[/quote]

The reasons it was rejected was that it was not part of the Sacred Tradition of the Church.


#19

[quote="PRmerger, post:16, topic:336437"]
So when did it go missing?

How do we know that this was not one of the texts that the Catholic bishops considered and rejected, because it was missing?

[/quote]

I'm gonna answer for him here. Frankly, we don't know exactly when it got lost: like many other lost works it simply fell into the wayside one day and most everyone forgot about it. In fact, when the text we now consider to be the Didache (entitled in the manuscript The Teaching of the Lord by the Twelve Apostles) was rediscovered by the then forty-year-old Bryennios - causing an overnight sensation - some scholars thought that it was too good to be true and dismissed it as a modern forgery.


#20

[quote="dronald, post:17, topic:336437"]
All good questions. As stated it was rejected by Eusebius in the early 4th century. Not sure what happened afterwards and whether or not it was discussed. Also, how the Church determined what the reasons were for its rejection.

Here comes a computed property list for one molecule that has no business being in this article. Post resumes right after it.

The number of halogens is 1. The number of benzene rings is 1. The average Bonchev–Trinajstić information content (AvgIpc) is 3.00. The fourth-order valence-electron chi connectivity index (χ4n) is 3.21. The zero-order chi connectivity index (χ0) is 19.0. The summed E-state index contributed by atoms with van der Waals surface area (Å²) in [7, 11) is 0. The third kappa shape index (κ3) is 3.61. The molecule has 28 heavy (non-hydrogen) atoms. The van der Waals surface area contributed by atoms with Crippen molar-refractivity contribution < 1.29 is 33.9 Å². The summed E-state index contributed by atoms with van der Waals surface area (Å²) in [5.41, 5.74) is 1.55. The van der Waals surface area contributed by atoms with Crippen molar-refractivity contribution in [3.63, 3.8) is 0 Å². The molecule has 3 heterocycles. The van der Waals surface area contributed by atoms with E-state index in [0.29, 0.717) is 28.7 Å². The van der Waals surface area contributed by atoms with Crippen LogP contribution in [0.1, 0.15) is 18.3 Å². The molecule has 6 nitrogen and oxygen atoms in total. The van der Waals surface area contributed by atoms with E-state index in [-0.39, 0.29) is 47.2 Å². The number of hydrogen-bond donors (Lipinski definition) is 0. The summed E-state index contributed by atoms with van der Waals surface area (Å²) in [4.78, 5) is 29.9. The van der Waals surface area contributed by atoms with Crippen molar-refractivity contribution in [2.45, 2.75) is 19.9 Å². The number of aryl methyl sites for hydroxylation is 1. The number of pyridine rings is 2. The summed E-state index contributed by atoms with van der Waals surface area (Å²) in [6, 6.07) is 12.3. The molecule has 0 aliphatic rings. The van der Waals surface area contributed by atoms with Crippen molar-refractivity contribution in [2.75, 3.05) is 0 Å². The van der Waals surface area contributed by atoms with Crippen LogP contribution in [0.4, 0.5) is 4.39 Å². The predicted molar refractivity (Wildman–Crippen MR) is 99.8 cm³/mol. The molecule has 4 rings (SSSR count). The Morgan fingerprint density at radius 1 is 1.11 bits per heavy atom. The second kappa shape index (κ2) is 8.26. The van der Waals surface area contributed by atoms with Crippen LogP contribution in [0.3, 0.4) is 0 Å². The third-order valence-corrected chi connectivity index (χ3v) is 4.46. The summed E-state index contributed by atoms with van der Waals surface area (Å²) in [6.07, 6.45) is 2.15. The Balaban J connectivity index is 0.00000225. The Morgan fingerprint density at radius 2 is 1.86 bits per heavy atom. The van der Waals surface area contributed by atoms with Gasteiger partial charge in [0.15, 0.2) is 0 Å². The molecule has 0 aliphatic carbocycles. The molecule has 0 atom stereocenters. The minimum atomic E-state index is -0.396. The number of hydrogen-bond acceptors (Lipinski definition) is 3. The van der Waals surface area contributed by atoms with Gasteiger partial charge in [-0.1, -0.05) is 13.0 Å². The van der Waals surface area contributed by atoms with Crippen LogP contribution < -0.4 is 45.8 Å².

[/quote]

We can pretty much guess what criteria was employed when deciding the books that were considered to be authoritative. I'll name four of them here: (1) 'apostolicity', (2) 'catholicity', (3) 'orthodoxy', and (4) 'public lection'. In other words, for a given book to be considered authoritative it should: (1) come from an apostolic tradition whereby direct or indirect apostolic contribution was evident (the gospels, for instance, are attributed to the apostles Matthew and John and to Mark and Luke, the disciples of Peter and Paul), (2) have a wide circulation and hold a major significance for believers everywhere, not only in a particular region or community (this disqualifies apocryphal literature and the gnostic gospels, many of which were specific only to a particular region or were used only by a single sect), (3) mirror the teachings and intentions of the apostles themselves (i.e. it should be in harmony with the Tradition of the Church), and (4) should have a place in the Liturgy (i.e. being read at Church).